Returning from Cape Coast last night, we recharged at our fancy apartments at Embassy Gardens, complete with a swimming pool, centrally locatded café restaurant, and gym.
It was at this point (and luckily at this point) where we found out the air conditioning in our car had suddenly died and had to rely on open windows. I mention luckily because we only had one day left on this road trip and it was going to be a short city tour of Accra anyway. Whew!
The next morning at 10:30am we began at the nearby W.E.B. DuBois Center, where the burial grounds of famed pan-African historian and civil rights activist W.E.B. DuBois and his second wife Shirley are located, we well as his home where he spent his final years. There is also a simple Bed and Breakfast on site.
This was his bedroom:
Next we drove to Black Star Square, aka Ghana’s Independence Square that sits next to its national stadium and Kwame Nkrumah Memorial Park. Completed in 1961 ahead of Queen Elizabeth II’s first state visit to Ghana, this is the site for all of Ghana’s civic and military parades and similarly other national gatherings.
You can climb up to the top of the structure for 5 cedis per person:
The views from the top of the arch:
You can see Osu Castle by the coast if you look to the east:
Feel free to grab a flag up here and show your pride:
From the square we drove west to Jamestown and Usshertown, the oldest districts of Accra, Ghana, that populated and grew out of the two 17th century British owned James Fort and Dutch owned Ussher Fort. For 50 cedis a person you can go on a guided walking tour by one of its residents beginning at the lighthouse:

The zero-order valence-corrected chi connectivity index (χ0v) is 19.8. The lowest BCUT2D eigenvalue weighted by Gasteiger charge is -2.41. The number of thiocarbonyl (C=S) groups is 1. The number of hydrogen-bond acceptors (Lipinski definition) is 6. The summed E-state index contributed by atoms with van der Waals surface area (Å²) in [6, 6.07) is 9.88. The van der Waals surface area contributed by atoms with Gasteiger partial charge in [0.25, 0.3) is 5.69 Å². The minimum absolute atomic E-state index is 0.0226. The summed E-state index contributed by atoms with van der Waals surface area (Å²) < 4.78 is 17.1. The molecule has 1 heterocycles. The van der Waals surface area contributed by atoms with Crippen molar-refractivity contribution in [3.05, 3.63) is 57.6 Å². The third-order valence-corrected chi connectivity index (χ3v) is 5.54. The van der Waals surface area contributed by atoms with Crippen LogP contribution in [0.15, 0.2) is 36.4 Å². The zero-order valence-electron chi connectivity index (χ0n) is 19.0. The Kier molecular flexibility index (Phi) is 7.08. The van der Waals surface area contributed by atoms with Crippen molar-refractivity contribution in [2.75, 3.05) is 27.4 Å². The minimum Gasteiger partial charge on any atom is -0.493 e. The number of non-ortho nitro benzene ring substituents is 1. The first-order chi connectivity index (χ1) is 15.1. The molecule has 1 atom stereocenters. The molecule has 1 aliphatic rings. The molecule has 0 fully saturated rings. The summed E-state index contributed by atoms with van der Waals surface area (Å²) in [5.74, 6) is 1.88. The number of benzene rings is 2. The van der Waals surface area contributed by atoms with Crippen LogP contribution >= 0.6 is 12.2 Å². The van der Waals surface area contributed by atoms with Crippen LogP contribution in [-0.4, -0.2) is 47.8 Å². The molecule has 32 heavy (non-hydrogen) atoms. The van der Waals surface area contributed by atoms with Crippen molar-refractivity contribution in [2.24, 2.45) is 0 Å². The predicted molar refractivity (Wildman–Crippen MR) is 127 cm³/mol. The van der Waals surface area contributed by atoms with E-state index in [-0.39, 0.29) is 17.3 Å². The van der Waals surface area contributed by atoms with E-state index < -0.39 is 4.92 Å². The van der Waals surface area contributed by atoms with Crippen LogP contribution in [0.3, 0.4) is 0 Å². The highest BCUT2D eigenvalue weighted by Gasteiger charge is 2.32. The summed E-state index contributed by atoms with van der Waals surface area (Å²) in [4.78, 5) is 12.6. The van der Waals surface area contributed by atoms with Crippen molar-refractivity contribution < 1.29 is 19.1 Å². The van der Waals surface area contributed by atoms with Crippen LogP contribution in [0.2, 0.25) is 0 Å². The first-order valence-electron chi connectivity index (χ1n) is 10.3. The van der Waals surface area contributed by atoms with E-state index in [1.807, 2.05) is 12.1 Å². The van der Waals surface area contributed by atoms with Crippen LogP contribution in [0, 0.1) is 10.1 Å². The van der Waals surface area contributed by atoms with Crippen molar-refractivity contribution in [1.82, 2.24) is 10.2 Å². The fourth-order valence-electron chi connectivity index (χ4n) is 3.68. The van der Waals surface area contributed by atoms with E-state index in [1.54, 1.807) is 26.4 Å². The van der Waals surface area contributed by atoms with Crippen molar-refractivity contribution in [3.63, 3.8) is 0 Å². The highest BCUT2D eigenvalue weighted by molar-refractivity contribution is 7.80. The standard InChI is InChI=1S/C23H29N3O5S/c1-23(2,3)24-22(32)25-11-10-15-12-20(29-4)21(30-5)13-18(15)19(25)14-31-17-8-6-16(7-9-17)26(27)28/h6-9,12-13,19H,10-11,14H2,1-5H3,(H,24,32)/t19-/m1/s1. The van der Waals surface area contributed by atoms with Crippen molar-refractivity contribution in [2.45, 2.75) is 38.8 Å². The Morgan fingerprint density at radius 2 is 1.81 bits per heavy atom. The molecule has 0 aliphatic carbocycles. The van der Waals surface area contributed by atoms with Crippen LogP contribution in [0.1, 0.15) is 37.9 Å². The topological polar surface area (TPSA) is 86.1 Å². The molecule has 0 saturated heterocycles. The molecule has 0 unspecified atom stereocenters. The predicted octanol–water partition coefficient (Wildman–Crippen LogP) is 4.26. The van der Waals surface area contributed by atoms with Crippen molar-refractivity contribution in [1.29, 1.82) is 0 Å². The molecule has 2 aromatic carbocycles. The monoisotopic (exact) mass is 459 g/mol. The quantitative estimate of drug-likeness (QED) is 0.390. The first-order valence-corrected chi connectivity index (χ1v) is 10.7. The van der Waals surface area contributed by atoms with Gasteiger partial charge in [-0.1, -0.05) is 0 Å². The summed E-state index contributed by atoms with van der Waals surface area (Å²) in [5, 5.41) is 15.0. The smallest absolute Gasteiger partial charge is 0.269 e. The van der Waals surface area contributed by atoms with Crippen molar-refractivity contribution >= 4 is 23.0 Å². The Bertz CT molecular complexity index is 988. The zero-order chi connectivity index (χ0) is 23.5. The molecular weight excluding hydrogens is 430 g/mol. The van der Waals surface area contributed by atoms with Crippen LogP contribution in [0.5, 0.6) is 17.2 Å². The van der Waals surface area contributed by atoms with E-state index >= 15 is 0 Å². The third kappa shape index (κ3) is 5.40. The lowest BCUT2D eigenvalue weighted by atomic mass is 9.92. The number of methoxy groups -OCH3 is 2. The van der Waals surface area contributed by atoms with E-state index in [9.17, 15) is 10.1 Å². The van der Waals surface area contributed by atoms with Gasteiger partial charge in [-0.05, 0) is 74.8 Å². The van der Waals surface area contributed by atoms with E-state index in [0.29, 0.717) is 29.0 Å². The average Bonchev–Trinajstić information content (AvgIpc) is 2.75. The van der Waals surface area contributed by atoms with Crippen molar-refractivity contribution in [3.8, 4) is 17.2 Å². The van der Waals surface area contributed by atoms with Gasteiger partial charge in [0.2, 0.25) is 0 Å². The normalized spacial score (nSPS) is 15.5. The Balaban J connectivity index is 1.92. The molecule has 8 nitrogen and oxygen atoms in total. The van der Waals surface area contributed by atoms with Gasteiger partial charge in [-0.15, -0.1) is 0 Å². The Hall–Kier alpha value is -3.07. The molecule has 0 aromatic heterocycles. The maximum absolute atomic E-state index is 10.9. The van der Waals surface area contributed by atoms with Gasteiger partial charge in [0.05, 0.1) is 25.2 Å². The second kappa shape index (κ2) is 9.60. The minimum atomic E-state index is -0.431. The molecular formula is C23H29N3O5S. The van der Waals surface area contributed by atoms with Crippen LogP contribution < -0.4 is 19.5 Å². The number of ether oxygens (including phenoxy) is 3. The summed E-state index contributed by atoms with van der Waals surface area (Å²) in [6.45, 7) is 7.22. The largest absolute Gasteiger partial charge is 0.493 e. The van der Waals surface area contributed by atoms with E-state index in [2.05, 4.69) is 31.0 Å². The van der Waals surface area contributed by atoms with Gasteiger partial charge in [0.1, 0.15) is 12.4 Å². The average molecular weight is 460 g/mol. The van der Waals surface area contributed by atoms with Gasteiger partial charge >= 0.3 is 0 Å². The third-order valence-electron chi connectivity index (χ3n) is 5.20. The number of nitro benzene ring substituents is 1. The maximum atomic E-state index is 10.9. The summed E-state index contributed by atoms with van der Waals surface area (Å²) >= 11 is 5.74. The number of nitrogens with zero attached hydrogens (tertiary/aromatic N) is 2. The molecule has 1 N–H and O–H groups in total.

The two towns grew rapidly at the end of the 19th century into the 20th century.
The meat market here was one of the most intense I’ve ever seen on my travels (like the intensity I felt at Mogadishu’s fish market but with land animals)
The veggies fared better.
We were shown a place where enslaved people were hidden in an underground dungeon and tunnel that led to the James Fort’s own “Door of No Return.” It has now become a reservoir for fresh water after a rain storm. Jamestown’s past juxtaposed with the current hopeful image of teenagers playing in a basketball tournament, and wearing their own bright mint-colored personalized jerseys no less, suggest progress.
We then finished our tour after an entire loop around Jamestown that took about 30-45 minutes under the intense heat.
Finishing up we circled back to the recently renovated Kwame Nkrumah Memorial Park & Mausoleum, built in 1992 on the site of former British colonial polo grounds and the spot where Nkrumah made the declaration of Ghana’s independence. It is dedicated to Ghanaian President Kwame Nkrumah.
We snuck in for a quick look without having to pay the admission fee (nobody asked us) and rested up with the fantastic air conditioning here.
Then we returned to our favorite Vine Restaurant for brunch and back to Embassy Gardens for an afternoon break before our final dinner together with Vincent at +233 Jazz Bar & Grill for live music.
The dude in the background cover photo of the festival performed live and found out he knew Lauren’s dad from Seattle!
Goodbye Vincent! We’re going to really really miss you.
- At time of posting in Accra, it was 32 °C - Humidity: 74% | Wind Speed: 13km/hr | Cloud Cover: overcast and dreary, still hot